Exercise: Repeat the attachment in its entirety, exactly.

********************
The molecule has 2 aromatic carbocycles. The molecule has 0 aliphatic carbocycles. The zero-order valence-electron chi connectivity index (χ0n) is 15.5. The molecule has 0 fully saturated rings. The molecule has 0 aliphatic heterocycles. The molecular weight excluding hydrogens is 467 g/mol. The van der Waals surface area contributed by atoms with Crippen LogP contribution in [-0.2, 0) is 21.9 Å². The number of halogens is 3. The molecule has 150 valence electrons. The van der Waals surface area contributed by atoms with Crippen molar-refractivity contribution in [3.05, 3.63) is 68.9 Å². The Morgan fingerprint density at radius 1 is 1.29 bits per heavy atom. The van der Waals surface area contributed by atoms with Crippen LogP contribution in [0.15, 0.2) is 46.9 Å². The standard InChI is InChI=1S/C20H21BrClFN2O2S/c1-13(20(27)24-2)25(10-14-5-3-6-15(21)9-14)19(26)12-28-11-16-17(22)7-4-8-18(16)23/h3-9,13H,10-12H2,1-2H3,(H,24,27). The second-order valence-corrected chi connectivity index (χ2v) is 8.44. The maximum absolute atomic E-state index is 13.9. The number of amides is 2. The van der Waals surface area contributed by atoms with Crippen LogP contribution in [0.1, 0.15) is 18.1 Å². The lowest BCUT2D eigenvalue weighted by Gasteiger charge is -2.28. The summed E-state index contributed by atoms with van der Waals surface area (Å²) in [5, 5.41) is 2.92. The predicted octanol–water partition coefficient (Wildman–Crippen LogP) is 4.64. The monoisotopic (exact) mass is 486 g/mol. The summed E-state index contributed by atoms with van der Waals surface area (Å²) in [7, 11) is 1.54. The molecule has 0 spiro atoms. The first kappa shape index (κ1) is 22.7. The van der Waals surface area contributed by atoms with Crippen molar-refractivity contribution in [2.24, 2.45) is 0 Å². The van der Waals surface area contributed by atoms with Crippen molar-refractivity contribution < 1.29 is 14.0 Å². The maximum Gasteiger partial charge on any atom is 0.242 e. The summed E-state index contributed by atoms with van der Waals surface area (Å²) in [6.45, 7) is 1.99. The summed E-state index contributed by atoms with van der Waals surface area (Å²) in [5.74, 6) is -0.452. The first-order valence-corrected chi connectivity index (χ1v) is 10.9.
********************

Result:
The molecule has 2 aromatic carbocycles. The molecule has 0 aliphatic carbocycles. The zero-order valence-electron chi connectivity index (χ0n) is 15.5. The molecule has 0 fully saturated rings. The molecule has 0 aliphatic heterocycles. The molecular weight excluding hydrogens is 467 g/mol. The van der Waals surface area contributed by atoms with Crippen LogP contribution in [-0.2, 0) is 21.9 Å². The number of halogens is 3. The molecule has 150 valence electrons. The van der Waals surface area contributed by atoms with Crippen molar-refractivity contribution in [3.05, 3.63) is 68.9 Å². The Morgan fingerprint density at radius 1 is 1.29 bits per heavy atom. The van der Waals surface area contributed by atoms with Crippen LogP contribution in [0.15, 0.2) is 46.9 Å². The standard InChI is InChI=1S/C20H21BrClFN2O2S/c1-13(20(27)24-2)25(10-14-5-3-6-15(21)9-14)19(26)12-28-11-16-17(22)7-4-8-18(16)23/h3-9,13H,10-12H2,1-2H3,(H,24,27). The second-order valence-corrected chi connectivity index (χ2v) is 8.44. The maximum absolute atomic E-state index is 13.9. The number of amides is 2. The van der Waals surface area contributed by atoms with Crippen LogP contribution in [0.1, 0.15) is 18.1 Å². The lowest BCUT2D eigenvalue weighted by Gasteiger charge is -2.28. The summed E-state index contributed by atoms with van der Waals surface area (Å²) in [5, 5.41) is 2.92. The predicted octanol–water partition coefficient (Wildman–Crippen LogP) is 4.64. The monoisotopic (exact) mass is 486 g/mol. The summed E-state index contributed by atoms with van der Waals surface area (Å²) in [7, 11) is 1.54. The molecule has 0 spiro atoms. The first kappa shape index (κ1) is 22.7. The van der Waals surface area contributed by atoms with Crippen molar-refractivity contribution in [2.24, 2.45) is 0 Å². The van der Waals surface area contributed by atoms with Crippen molar-refractivity contribution < 1.29 is 14.0 Å². The maximum Gasteiger partial charge on any atom is 0.242 e. The summed E-state index contributed by atoms with van der Waals surface area (Å²) in [6.45, 7) is 1.99. The summed E-state index contributed by atoms with van der Waals surface area (Å²) in [5.74, 6) is -0.452. The first-order valence-corrected chi connectivity index (χ1v) is 10.9.